3 Project Management Best Practices


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“Not too chatty” + “Let there be light” + “Mind the gap(s)”

As I’ve written elsewhere, project management is really exciting and really important. It’s the steady north star at the center of any successful venture, and, at Studio Hyperset, we’ve spent the past decade placing it at the center of everything we do.

Doing so has allowed us to build two valuable things for our clients:

  • an ultra-responsive support and operations framework
  • a talented team of reliable, client-focused creative professionals

These resources help SH operate faster, and handle more volume, than many other creative individuals and agencies. Our project management systems — which leverage 24/7 global communication, intuitive workflows, and technology solutions — minimize most common frustrations associated with the client/agency relationship:

  • tangled email chains
  • endless follow ups
  • unresponsive talent

These systems also help put tremendous downward pressure on development and review cycles, increase speed to market, and streamline the processes of creating content and executing marketing strategies. However, I hope they also help our clients feel as if they’re our most important asset (because they are).

As all this might suggest, project management is a sort of religion to me. Like most everyone else, I’ve experienced the world (and professional situations) when it’s been proactively present and passively absent, and there’s no contest which facilitates the best relationships and which maximizes happiness, catharsis, and intended results.

Just like a reader or a critic, great project managers focus on creating greater clarity than would otherwise exist. The role’s special genius lies in transforming stochastic “noise” into harmonized order and creating a space in which creative actions can flourish. Challenging artworks without critical voices are just jumbles of signs. Likewise, projects without project managers are generally nightmares of entropy.

When we say SH’s mission involves creating catharsis, this is exactly what we mean. Project managers are light-bringers and deus ex machina figures. They prevent problems from happening and solve them when they arise. They’re the agents of catharsis and the essential bridge between clients and creatives. In this capacity, they allow each to collaborate harmoniously and constructively and thereby facilitate:

  • the building of bridges outward to audiences
  • the creation of engaging solutions for complex challenges.

Bottlenecks — stalls in an otherwise fluid workflow — are unappealing and best avoided, and I always want SH to be the fastest, most efficient service shop on the block. However, when we must choose, we always sacrifice raw speed for the core values of good project management:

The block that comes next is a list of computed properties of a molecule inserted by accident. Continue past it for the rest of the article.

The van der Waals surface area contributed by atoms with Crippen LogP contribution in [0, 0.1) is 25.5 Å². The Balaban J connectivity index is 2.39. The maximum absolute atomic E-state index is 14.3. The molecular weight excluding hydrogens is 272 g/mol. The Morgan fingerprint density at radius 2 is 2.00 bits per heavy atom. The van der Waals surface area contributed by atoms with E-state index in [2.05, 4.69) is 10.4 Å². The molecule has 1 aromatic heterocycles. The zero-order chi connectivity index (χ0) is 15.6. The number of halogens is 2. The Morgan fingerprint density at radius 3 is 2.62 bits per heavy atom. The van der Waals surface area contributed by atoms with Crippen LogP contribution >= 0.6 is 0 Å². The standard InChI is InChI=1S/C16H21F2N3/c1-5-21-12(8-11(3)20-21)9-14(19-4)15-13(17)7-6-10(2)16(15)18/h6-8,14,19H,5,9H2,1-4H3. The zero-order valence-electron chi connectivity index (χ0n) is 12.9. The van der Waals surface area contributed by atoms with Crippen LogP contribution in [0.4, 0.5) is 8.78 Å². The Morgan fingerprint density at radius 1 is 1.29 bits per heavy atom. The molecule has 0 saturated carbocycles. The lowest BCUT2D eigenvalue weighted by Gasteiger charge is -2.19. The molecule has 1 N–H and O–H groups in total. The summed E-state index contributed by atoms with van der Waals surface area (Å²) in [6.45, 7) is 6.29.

• balance
  • order
  • clarity
  • gentility
  • grace

Each of these have tremendous enduring value.

At a high-level, our project management philosophy involves the following three principles. We use these every day to ensure our operations systems run as efficiently as possible.

“Not too chatty.”

We use minimum constructive dialogue to achieve maximum results. We want to be responsive and action-oriented without fatiguing clients with too much dialogue or over-sharing.

As a result, a client might not see every discussion or to do. Basecamp — the client-facing portion of our project management stack — allows us to select which content clients can and cannot see, and keeping some activity private allows us to facilitate the “Not too chatty” principle.

If clients feel they don’t have an adequate high-level view, are curious about something that’s outstanding, or need clarification, we ask them to post a public message in Basecamp. We’re happy to fill them in and, if necessary, reveal the to do, file, discussion, &c.

Likewise, if a client feels there’s too much chatter, we ask them to let us know that as well. We can always adjust our privacy settings.

“Let there be light!”

It’s inevitable that, at certain points the “Not too chatty” principle will conflict with this one. In these cases, we ask clients to communicate their preferences to us, and we’ll accommodate them.

However, by default, we want to make sure the status of open items is transparent and self-evident. Anyone attached to one of our projects should be able to learn, within a few moments of reading:

  • the overall project status
  • the status of a given to do and/or why that to do hasn’t yet been completed

Generally, we manage this on the to-do level by adding notes such as “[In Progress],” “[Review],” “[Question],” or “[Pending]” in front of an open action item.

“Mind the gap(s).”

As businesses grow and projects increase in complexity, gaps begin to form between important silos and the players in those silos: marketing and sales, marketing and product(ion), engineering and marketing, leadership and talent, &c.

It’s our job to mind these gaps, anticipate any potential communications shortfalls, bridge any kinetic communications shortfalls, and build systems that improve alignment and clarity.

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Quimby Melton


Quimby is the founder and president of Studio Hyperset. He started Studio Hyperset in 2006 after studying Transatlantic literature and culture, new media, and humanities computing at the Universities of Georgia (AB, 00) and Nevada, Las Vegas (MA, 03; PhD, 08). He has a background in literary studies, media production, front-end development, and project management. His current primary duties involve helping clients frame solutions that meet their needs; scoping and managing Studio Hyperset's growth strategy and business development pipeline; finding and developing talent; and, most importantly, supporting the SH team.